In most professional contexts, 40 years of service puts you squarely at retirement age. In the music business, it may as well be several lifetimes. Yet here’s Bid (née Ganesh Seshadri), for four decades the face, voice, guitarist and primary songwriter of the Monochrome Set, marking the band’s ruby anniversary with not only a boxed set of its long out-of-print first albums and singles but a new LP, Maisieworld, that further expands its sonic palette.
The Monochrome Set really should’ve been bigger. Or maybe not. Maybe, in a sort of Alice-through-the-looking-glass way, the band’s low-flame simmer is what’s allowed it to last this long.
“You know how it is,” says Bid. “To get on the charts, you need to sell a lot of records in a short span. We never did. But then, what was happening on the charts didn’t necessarily reflect what was happening in the clubs. And we had a huge live following. Many bands who were much more commercially successful than us at the time have disappeared. We kind of just carried on.”
And how. Witty, wildly literate and steeped in American psychedelia and experimental pop, the Monochrome Set’s warmly brainy music has long been a poorly kept secret among career oddballs from Morrissey and Marr to Franz Ferdinand. But the Set’s earliest work has been difficult to find, having been released and re-released on a smattering of since-folded small labels, making The Monochrome Set 1979-1985: Complete Recordings an especially happy-making occasion.
Sometimes the stars align: Just ahead of the band’s 40th anniversary in January of this year, Bid discovered that the rights to the Monochrome Set’s first two albums, Strange Boutique and Love Zombies (both 1980), had reverted to him, after years of languishing under various ownerships. The band also had recently moved to a new label, Tapete Records, that was not only gung ho on its new music but committed to curating a full retrospective of its formative years. Complete Recordings packages the Monochrome Set’s first two albums, plus 1982’s Eligible Bachelors and 1985’s The Lost Weekend (the Set’s only major-label release) along with all of its singles and EPs from the same period. Full lyrics and liner notes from Bid augment a deliriously rich six discs’ worth of music.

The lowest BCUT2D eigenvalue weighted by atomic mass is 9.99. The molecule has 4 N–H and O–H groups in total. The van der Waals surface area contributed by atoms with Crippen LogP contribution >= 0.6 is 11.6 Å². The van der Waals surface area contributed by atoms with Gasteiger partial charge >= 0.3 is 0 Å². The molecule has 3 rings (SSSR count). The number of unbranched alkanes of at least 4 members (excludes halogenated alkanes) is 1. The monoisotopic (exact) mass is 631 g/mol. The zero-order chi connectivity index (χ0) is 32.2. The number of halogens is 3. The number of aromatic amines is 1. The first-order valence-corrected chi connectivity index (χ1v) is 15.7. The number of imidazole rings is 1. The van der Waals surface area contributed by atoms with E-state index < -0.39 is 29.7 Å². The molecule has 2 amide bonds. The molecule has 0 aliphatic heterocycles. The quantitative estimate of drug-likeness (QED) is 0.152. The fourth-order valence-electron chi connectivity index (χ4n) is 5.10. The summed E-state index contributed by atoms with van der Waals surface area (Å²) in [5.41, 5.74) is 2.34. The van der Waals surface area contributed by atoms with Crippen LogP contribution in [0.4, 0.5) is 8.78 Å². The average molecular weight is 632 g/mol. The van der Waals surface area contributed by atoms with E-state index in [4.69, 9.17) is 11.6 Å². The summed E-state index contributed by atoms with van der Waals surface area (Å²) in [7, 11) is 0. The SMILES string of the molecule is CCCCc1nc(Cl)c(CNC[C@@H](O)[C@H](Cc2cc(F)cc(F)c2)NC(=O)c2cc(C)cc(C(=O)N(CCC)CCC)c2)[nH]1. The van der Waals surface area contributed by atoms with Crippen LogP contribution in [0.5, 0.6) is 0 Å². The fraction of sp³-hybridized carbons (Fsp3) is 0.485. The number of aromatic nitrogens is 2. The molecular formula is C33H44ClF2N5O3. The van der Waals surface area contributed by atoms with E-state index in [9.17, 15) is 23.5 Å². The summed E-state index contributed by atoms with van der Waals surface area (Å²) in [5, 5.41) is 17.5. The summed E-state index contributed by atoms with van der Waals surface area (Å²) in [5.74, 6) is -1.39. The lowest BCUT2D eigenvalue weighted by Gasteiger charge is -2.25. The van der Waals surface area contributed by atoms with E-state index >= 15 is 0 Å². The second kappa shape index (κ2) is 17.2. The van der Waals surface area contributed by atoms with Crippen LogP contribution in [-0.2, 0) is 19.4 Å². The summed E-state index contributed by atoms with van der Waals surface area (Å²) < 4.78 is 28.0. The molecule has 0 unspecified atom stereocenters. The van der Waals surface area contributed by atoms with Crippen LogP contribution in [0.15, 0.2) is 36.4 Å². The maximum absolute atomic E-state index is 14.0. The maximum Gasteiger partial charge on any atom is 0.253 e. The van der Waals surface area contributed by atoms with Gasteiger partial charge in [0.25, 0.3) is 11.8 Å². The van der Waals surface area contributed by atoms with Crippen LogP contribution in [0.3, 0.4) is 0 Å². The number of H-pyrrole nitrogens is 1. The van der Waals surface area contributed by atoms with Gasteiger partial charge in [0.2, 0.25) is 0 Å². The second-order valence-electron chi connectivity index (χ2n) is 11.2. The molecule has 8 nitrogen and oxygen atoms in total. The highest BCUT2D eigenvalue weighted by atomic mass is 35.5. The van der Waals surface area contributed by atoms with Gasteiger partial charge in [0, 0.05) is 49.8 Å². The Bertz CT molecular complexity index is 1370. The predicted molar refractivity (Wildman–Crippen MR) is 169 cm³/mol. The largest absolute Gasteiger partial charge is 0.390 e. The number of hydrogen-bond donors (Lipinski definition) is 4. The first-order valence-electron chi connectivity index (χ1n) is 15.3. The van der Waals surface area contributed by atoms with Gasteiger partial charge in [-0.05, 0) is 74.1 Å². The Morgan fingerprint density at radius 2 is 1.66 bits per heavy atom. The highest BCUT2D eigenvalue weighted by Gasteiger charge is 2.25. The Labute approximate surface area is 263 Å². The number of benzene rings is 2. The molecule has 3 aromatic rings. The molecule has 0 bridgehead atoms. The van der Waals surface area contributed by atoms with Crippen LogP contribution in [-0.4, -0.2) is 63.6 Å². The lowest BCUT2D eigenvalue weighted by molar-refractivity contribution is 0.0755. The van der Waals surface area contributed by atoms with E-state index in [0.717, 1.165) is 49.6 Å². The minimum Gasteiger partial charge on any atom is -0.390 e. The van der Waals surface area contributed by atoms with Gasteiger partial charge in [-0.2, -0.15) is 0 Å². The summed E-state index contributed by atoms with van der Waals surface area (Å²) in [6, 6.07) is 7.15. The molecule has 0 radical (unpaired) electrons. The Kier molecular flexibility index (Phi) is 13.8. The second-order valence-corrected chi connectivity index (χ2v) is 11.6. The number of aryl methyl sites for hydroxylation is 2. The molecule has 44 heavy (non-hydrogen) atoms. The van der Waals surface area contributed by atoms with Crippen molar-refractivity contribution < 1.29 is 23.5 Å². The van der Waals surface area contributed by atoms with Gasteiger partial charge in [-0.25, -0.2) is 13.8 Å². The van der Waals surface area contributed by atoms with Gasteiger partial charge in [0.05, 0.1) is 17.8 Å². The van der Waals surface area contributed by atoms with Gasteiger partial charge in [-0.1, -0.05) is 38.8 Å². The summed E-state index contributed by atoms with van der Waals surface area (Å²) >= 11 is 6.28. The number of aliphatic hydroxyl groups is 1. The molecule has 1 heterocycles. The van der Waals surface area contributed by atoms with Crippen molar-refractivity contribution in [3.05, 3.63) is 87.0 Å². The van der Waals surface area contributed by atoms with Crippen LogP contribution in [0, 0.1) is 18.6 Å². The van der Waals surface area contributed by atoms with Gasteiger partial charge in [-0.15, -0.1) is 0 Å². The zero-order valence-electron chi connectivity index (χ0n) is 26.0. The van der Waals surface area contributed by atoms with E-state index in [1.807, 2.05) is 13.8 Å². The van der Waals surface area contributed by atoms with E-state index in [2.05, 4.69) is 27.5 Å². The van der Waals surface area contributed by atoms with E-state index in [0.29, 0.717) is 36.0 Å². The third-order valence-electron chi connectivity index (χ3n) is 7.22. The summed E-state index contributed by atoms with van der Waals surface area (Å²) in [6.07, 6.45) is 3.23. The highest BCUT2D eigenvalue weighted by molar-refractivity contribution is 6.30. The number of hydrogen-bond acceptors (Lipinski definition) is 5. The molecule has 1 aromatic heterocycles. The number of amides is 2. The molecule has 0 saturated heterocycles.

“It feels good,” says Bid. “We were always very inward-looking. We were often described as post-punk or new wave, but we were nothing to do with new wave. We were much more American in our leanings—garage rock, experimental pop, the whole Northeastern pop feel. It’s a bit like a band like Pere Ubu, who always went with their own thing, got it down tight and then took it to the public, and didn’t really worry much about the commerciality of it all.”
Looking back, Bid sees a kind of limited window that allowed bands like the Mono- chrome Set (and also Pere Ubu, for that matter) a rewarding longevity without ever having scored anything in the way of mainstream success.
“It was really only a period of the mid-’60s to the mid-’80s where there was, shall we say, a middle class in the pop-music industry,” he says. “Now it’s all the aristocracy: There are the Taylor Swifts and the Blind Willie McTells, and nothing much in between. It’s either massive stars or these sorts of troubadours who go around making stuff for people in bars. That’s why it’s quite important for us to play as many countries as we can. You can pick up newer audiences. Whatever rubbish you come up with, there’ll be someone in the world who thinks you’re great.”